Flash Fiction: Good Deed, Bad Consequences by Phil Yeats

Welcome to The Spot Writers. The current prompt is a story about a character who finds an object that had been lost.

This week’s story comes from Phil Yeats. Phil (using his Alan Kemister pen name) recently published his first novel. A Body in the Sacristy, the first in the Barrettsport Mysteries series of soft-boiled police detective stories set in an imaginary Nova Scotia coastal community is available on Amazon.



Good Deed, Bad Consequences

 By Phil Yeats

On my way home from work, I strolled as usual through the Halifax Public Gardens. I needed those minutes of quiet contemplation to recover from the daily stress of my job in the nearby hospital’s pathology lab. My job wasn’t overly complex, and my efforts had my bosses’ approval and my colleagues’ respect. But it required a level of interpersonal communication I found difficult.

On that particular day, I noticed something blue as I watched squirrels foraging for food. I reached down and recovered a wallet, a woman’s judging from the colour, from the grass. It contained money, credit cards, driving license and other identification, so not something dropped by a thief.

The owner, a middle-aged woman named Meredith McCall, lived a few blocks away. I plugged her address into Google maps, established my route, and set off.

Minutes later, I rang the bell at Ms. McCall’s Edwardian townhouse. A young woman in her early twenties responded.

I held out the wallet. “Found this in the Public Gardens. It belongs to Meredith McCall and gives this address.”

She turned and yelled into the house. “Aunt Merry, someone to see you.”

An older woman, the one who stared from the driver’s license, appeared from the far end of the hallway. I handed her the wallet.

Meredith McCall flipped it open and glanced at the contents. “What do you want?”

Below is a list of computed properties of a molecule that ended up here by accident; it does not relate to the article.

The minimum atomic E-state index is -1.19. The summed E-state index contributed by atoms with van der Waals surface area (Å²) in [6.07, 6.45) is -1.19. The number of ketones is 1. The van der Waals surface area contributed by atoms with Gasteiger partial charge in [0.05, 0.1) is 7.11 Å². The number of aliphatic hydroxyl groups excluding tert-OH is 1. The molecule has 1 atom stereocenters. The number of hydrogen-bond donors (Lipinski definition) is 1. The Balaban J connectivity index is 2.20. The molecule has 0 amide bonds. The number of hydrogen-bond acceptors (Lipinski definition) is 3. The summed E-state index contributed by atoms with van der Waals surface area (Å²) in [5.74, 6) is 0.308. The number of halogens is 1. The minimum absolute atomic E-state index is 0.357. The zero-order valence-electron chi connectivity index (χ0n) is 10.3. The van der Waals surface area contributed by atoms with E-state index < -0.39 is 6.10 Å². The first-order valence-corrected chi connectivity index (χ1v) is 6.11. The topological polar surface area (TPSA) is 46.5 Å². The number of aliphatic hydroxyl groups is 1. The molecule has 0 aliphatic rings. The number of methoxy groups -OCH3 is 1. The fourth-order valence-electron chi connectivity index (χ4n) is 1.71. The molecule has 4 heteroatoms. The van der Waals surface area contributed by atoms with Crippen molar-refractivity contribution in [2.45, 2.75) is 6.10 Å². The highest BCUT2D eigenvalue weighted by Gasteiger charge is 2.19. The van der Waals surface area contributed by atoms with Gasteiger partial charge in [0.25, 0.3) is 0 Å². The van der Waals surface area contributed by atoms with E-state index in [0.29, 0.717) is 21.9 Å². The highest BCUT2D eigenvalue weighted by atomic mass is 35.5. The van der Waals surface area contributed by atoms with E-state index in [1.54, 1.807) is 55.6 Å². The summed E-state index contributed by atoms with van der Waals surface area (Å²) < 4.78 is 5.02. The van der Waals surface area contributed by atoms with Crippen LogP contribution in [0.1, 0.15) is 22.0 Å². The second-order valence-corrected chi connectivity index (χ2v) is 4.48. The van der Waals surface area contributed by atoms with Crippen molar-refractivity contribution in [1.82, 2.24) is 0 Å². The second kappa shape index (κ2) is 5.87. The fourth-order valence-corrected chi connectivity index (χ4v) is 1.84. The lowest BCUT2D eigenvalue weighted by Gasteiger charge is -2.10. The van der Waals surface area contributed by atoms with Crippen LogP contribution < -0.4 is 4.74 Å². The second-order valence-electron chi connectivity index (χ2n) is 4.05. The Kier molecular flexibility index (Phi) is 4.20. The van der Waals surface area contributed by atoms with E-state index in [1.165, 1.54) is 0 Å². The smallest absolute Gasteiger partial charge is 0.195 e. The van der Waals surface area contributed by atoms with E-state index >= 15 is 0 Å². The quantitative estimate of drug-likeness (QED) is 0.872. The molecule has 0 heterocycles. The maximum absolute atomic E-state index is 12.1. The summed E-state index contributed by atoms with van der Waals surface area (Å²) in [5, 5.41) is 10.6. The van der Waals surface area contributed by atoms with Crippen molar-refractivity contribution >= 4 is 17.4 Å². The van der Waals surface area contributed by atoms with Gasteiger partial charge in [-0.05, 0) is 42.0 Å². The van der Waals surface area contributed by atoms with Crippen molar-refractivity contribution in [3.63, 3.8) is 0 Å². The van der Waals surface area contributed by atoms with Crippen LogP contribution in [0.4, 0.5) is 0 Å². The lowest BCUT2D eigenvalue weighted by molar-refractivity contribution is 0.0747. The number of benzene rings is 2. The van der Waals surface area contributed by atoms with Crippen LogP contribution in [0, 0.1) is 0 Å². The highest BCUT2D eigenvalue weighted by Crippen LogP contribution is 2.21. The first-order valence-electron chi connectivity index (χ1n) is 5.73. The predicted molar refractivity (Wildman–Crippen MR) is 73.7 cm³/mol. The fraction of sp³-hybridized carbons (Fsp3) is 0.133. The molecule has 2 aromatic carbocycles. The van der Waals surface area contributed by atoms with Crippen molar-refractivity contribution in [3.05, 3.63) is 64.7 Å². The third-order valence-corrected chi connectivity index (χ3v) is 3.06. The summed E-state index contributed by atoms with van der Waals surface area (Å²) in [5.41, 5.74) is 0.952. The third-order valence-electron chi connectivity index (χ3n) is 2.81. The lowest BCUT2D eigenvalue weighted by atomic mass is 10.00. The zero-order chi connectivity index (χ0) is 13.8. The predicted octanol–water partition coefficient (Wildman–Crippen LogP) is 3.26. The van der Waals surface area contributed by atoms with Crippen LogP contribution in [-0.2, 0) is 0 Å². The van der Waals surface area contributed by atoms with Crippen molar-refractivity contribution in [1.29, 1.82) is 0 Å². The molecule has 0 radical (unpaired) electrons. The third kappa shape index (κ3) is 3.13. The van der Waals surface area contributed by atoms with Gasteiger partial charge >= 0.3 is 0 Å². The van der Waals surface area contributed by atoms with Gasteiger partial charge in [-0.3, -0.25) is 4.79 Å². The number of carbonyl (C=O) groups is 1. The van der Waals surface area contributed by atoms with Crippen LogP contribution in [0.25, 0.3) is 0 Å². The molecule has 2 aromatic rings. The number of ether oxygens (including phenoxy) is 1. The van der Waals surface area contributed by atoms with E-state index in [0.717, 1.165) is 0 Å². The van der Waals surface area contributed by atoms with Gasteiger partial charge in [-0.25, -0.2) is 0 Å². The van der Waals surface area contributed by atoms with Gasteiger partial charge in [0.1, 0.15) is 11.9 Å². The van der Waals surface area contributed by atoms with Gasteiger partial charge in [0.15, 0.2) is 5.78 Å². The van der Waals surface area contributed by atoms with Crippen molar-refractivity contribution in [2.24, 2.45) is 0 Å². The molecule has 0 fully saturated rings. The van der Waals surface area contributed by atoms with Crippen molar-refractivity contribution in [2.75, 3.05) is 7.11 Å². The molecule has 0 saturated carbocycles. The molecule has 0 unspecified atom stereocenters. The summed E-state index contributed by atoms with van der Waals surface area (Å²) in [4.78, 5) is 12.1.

I shrank backward. “Nothing. I found this and I’m trying to return it.”

“Thank you,” she said before striding back into the house.

The younger woman stared in disbelief as I shrugged my shoulders and turned toward the street. “Wait,” she yelled, hopping down the steps as she tried to don a pair of sandals. “I’m sure she didn’t mean to be so unfriendly. She just not merry like her name implies.”

I laughed. “Oh, Merry with an echo and two romeos, not Mary with an alpha.”

“Yeah, Merry, short for Meredith.” She pointed at a street-corner coffee shop. “Here, let me buy you a coffee.”

She grabbed my hand and dragged me toward the café. In the ubiquitous Tim Hortons Donut shop, she ordered, with minimal input from me, two coffees and a box of six assorted donuts. As we sipped coffees, and I nibbled a donut I really didn’t want, she chatted away with barely a break for breath. My input was limited to short answers to direct questions and intermittent grunts of encouragement. Half an hour later, she collected the remaining donuts, said a cheerful goodbye, and sauntered from the shop oblivious to the fact she left me in emotional turmoil.

She was one of the boisterous self-confident people I admired from afar a few years earlier when I was a student. I’d learned to avoid the highly sociable pack animals whose lives tended to subsume those of their less outgoing compatriots.

I’d watched the campus dynamic from the sidelines without participating in any meaningful way. After graduation, I continued to lead a solitary life, interacting with colleagues and neighbours without establishing serious interpersonal relationships.

The minutes spent with Ms. McCall’s niece changed nothing. Nothing she said suggested she was interested in anything more than the half-hour interlude, but it brought my choices back into my consciousness. I was happy we’d gone to Tim’s for coffee rather than a pub for beer because that might have initiated a solitary evening of beer drinking and unwanted introspection.

I wandered home to a supper of leftovers and an evening in my studio working on a new painting. Perhaps, I would start a cityscape of families relaxing in a park or young people cavorting at a beach. The paintings were therapeutic, allowing me to reconcile my solitary life with the gregarious lives of those living around me. Ironic, I thought as I applied the first brush loads of bright paint to the canvas, how my simple attempt to do someone a good dead had upset my carefully crafted but limited existence.


The Spot Writers—Our Members:

Val Muller: http://valmuller.com/blog/ 

Catherine A. MacKenzie: https://writingwicket.wordpress.com/wicker-chitter/ 

Phil Yeats: https://alankemisterauthor.wordpress.com 

Chiara De Giorgi: https://chiaradegiorgi.blogspot.com/ 

Leave a Reply

This site uses Akismet to reduce spam. Learn how your comment data is processed.